By: Adam Leitman Bailey & Rachel Sigmund
March 1st, 2013
Adam Leitman Bailey is the principal of Adam Leitman Bailey, P.C. in New York, New York. Rachel Sigmund is a third-year law student at the Rutgers University School of Law-Newark.
Many stagnant foreclosures in the United States have been stuck in the judicial process for more than two years. This article describes how several states have addressed one of the primary legal impediments clogging the pipelines of pending or future foreclosures: lenders’ inability to locate the original mortgage documents. To borrow a phrase from All the President’s Men (Warner Bros. Pictures 1976), the answer to expediting foreclosures with lost documents is to “just . . . follow the money.”
Many of today’s foreclosure actions are commenced not by the original lenders but instead by parties that received a mortgage after a number of transfers during the last housing boom. Because of lenders’ sloppy record-keeping millions of mortgage notes were lost as the mortgage interests were bundled into mortgage-backed securities and, in many cases, tracked only through the Mortgage Electronic Registry System. As a result, borrowers have successfully used the “show me the note” defense to defeat many foreclosures.
Recent case law across the nation, however, demonstrates that the “show me the note” defense to foreclosure actions will not shield defaulting borrowers from liability in all cases. This article looks at the states reporting the highest number of foreclosures—Florida, New Jersey, Illinois, California, and New York—to examine the approaches that courts have used to permit lenders to bring foreclosure actions without the original mortgage note.
One of the primary tools that lenders have used to overcome the problem of missing mortgage documents is UCC § 3-309 of the Uniform Commercial Code (UCC), which governs the enforcement of lost, destroyed, or stolen instruments. UCC § 3-309 provides that a person who is not in possession of the instrument may still enforce the instrument if the person can prove both the terms of the instrument and the person’s right to enforce it.
Although virtually every state has enacted UCC § 3-309, there is substantial divergence among them over one of the three requirements a person must meet to prove the right to enforcement. Under the 1990 version of UCC § 3-309, the party must prove that it “was in possession of the instrument and entitled to enforce it when loss of possession occurred.” UCC § 3-309(a)(i) (1990). A federal district court interpreted this provision to require the party to show that it was in possession of the note at the time it was lost. Dennis Joslin Co. v. Robinson Broad. Corp., 977 F. Supp. 491 (D.D.C. 1997) (holding that under District of Columbia’s version of UCC § 3-309, the assignee of a mortgage could not bring a foreclosure action because it did not possess the original note at the time it was lost and thus was not entitled to enforce the note). UCC § 3-309 was amended in 2002, however, to reject this interpretation. See UCC § 3-309, cmt. 2. The current provision permits enforcement if the person either “(A) was entitled to enforce the instrument when loss of possession occurred; or (B) has directly or indirectly acquired ownership of the instrument from a person who was entitled to enforce the instrument when loss of possession occurred.”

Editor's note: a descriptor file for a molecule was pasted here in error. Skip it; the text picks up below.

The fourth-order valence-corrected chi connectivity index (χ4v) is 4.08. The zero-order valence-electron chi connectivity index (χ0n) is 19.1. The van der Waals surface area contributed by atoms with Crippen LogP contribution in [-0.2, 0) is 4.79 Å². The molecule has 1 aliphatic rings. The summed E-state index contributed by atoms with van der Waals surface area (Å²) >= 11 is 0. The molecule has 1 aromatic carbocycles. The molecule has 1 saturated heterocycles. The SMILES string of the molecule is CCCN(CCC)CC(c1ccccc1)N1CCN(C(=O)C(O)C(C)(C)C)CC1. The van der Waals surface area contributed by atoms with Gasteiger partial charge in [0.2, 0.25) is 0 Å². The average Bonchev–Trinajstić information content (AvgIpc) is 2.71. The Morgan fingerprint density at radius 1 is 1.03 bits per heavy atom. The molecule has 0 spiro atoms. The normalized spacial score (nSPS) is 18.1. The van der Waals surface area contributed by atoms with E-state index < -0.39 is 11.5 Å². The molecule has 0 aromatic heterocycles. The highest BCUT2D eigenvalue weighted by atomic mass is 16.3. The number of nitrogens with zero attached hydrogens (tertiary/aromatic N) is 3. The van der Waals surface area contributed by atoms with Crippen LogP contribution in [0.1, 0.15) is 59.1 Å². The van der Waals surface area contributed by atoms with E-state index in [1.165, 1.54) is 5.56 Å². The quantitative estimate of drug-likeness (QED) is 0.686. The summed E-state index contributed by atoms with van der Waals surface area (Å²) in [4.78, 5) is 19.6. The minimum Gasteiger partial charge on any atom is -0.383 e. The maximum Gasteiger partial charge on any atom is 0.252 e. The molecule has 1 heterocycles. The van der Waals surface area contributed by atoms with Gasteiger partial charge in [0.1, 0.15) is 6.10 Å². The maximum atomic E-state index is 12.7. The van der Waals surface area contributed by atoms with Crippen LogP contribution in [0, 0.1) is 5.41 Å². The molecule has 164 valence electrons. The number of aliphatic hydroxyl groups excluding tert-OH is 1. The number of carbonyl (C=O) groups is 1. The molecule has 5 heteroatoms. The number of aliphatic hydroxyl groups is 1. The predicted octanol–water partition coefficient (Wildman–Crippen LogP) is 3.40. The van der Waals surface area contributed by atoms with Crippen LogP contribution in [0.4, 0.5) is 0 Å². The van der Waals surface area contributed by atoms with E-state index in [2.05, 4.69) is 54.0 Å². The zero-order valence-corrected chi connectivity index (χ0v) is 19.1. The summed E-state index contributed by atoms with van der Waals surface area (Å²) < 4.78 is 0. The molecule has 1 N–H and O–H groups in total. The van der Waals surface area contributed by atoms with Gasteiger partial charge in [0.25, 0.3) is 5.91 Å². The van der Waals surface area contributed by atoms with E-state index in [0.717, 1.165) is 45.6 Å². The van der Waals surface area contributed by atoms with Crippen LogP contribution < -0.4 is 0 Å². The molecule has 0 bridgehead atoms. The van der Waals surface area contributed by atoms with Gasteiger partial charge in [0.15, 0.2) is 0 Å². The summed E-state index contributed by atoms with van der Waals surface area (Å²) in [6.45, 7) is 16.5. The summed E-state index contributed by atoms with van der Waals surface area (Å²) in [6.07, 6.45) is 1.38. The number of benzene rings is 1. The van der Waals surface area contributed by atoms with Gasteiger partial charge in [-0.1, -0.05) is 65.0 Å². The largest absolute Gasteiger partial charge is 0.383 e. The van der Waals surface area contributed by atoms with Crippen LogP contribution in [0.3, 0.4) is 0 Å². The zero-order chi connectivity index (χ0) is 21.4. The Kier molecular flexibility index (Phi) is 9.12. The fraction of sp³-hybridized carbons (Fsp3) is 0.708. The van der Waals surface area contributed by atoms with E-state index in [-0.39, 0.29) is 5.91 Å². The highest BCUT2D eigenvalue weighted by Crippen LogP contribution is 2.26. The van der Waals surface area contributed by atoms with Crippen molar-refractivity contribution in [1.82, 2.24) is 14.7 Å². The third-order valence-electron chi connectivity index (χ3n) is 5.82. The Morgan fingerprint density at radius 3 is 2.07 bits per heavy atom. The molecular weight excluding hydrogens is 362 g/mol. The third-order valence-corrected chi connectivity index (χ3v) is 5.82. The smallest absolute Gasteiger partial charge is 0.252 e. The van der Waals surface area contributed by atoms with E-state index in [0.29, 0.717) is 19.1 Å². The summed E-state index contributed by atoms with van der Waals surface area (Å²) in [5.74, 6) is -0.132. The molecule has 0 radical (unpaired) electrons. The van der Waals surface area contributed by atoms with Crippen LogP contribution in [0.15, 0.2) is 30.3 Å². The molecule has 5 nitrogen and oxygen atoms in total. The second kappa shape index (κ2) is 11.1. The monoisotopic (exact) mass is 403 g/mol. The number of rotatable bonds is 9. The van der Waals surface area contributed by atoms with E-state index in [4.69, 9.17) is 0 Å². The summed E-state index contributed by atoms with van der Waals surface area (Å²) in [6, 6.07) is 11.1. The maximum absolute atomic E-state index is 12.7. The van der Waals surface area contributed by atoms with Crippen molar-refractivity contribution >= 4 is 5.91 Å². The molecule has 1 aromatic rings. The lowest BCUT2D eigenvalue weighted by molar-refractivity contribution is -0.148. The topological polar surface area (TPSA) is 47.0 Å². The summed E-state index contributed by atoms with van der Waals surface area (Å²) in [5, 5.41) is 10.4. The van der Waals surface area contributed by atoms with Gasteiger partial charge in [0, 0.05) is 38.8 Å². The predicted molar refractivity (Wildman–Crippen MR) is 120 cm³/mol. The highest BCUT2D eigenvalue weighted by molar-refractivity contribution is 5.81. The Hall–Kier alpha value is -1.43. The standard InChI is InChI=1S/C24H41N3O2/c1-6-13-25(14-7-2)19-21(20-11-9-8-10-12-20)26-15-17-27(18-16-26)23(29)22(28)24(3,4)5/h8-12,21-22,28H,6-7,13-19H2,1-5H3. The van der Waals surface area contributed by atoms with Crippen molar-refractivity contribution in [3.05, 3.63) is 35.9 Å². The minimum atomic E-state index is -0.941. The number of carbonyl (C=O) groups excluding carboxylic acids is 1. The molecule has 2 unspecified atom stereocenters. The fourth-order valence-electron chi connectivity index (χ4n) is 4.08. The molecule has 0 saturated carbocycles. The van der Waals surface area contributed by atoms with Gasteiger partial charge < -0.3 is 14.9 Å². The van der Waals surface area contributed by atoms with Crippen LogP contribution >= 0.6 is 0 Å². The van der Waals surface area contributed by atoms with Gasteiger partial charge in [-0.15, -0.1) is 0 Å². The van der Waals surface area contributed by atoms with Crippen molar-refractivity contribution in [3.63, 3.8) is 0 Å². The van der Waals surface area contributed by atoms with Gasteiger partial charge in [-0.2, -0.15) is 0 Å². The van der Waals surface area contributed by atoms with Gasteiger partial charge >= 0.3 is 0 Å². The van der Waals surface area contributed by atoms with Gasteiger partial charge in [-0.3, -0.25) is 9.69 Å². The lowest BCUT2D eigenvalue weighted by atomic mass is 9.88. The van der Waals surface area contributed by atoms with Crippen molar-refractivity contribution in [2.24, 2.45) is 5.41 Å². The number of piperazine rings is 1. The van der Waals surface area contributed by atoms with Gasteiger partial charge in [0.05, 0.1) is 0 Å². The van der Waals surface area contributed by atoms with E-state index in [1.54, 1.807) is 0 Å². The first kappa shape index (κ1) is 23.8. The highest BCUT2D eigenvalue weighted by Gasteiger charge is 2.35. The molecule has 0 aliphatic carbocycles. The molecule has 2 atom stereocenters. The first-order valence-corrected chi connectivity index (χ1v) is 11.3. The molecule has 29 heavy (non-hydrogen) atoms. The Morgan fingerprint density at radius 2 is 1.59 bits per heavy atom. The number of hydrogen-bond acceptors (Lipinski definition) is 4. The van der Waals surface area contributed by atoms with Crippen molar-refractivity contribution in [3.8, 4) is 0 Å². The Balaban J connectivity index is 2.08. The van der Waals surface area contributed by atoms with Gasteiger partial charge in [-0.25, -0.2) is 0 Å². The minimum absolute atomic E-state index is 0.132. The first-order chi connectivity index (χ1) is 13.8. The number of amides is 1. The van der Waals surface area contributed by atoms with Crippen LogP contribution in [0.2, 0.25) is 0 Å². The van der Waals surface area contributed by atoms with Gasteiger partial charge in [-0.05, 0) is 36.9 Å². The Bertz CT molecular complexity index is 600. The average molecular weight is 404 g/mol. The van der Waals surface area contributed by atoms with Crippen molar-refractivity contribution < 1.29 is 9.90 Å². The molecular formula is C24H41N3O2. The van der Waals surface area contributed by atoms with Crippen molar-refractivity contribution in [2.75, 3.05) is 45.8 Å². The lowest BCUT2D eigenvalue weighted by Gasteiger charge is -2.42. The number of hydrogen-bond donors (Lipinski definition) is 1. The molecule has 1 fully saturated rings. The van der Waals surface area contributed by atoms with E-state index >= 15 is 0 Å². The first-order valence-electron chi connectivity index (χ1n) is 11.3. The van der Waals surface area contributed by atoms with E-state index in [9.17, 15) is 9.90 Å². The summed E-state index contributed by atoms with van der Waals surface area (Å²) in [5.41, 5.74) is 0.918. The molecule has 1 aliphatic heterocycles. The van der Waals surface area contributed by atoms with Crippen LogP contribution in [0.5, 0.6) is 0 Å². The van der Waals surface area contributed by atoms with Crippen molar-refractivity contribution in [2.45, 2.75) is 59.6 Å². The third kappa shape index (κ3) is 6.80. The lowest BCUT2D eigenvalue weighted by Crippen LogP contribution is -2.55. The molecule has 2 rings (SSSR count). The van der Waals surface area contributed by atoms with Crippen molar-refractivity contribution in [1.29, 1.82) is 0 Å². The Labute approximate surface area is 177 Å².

The two other requirements for enforcement are the same in both the 1990 and 2002 versions of UCC § 3-309. The party must prove (1) that it did not lose the note as a result of a transfer or a lawful seizure and (2) that it “cannot reasonably obtain possession of the instrument because the instrument was destroyed, its whereabouts cannot be determined[,] or it is in the wrongful possession of an unknown person or a person that cannot be found or is not amenable to service of process.” UCC § 3-309.
The following discussion illustrates how states have used UCC § 3-309, as well as other statutes, to permit foreclosure in cases in which the original mortgage documents are missing.